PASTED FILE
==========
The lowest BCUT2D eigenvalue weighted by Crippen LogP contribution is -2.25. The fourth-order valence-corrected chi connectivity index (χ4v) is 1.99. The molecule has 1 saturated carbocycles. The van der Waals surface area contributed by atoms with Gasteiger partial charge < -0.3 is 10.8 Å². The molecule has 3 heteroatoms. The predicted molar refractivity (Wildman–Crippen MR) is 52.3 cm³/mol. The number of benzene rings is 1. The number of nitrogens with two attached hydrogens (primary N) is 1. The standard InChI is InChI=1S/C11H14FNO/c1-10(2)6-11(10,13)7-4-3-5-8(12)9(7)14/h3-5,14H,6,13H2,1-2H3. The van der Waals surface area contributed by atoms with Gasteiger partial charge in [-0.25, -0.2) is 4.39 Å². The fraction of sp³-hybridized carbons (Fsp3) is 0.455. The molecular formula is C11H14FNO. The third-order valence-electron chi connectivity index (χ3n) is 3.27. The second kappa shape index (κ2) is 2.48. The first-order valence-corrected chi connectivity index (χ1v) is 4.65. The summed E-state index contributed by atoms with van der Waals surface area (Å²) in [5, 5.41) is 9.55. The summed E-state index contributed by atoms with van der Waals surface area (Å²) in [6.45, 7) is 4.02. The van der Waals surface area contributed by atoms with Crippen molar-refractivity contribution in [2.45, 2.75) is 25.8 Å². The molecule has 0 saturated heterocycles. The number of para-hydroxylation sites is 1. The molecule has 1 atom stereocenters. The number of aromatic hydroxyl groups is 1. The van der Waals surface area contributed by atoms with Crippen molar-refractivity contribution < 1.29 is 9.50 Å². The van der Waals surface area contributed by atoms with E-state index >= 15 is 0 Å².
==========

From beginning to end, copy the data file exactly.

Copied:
The lowest BCUT2D eigenvalue weighted by Crippen LogP contribution is -2.25. The fourth-order valence-corrected chi connectivity index (χ4v) is 1.99. The molecule has 1 saturated carbocycles. The van der Waals surface area contributed by atoms with Gasteiger partial charge < -0.3 is 10.8 Å². The molecule has 3 heteroatoms. The predicted molar refractivity (Wildman–Crippen MR) is 52.3 cm³/mol. The number of benzene rings is 1. The number of nitrogens with two attached hydrogens (primary N) is 1. The standard InChI is InChI=1S/C11H14FNO/c1-10(2)6-11(10,13)7-4-3-5-8(12)9(7)14/h3-5,14H,6,13H2,1-2H3. The van der Waals surface area contributed by atoms with Gasteiger partial charge in [-0.25, -0.2) is 4.39 Å². The fraction of sp³-hybridized carbons (Fsp3) is 0.455. The molecular formula is C11H14FNO. The third-order valence-electron chi connectivity index (χ3n) is 3.27. The second kappa shape index (κ2) is 2.48. The first-order valence-corrected chi connectivity index (χ1v) is 4.65. The summed E-state index contributed by atoms with van der Waals surface area (Å²) in [5, 5.41) is 9.55. The summed E-state index contributed by atoms with van der Waals surface area (Å²) in [6.45, 7) is 4.02. The van der Waals surface area contributed by atoms with Crippen molar-refractivity contribution in [2.45, 2.75) is 25.8 Å². The molecule has 0 saturated heterocycles. The number of para-hydroxylation sites is 1. The molecule has 1 atom stereocenters. The number of aromatic hydroxyl groups is 1. The van der Waals surface area contributed by atoms with Crippen molar-refractivity contribution < 1.29 is 9.50 Å². The van der Waals surface area contributed by atoms with E-state index >= 15 is 0 Å².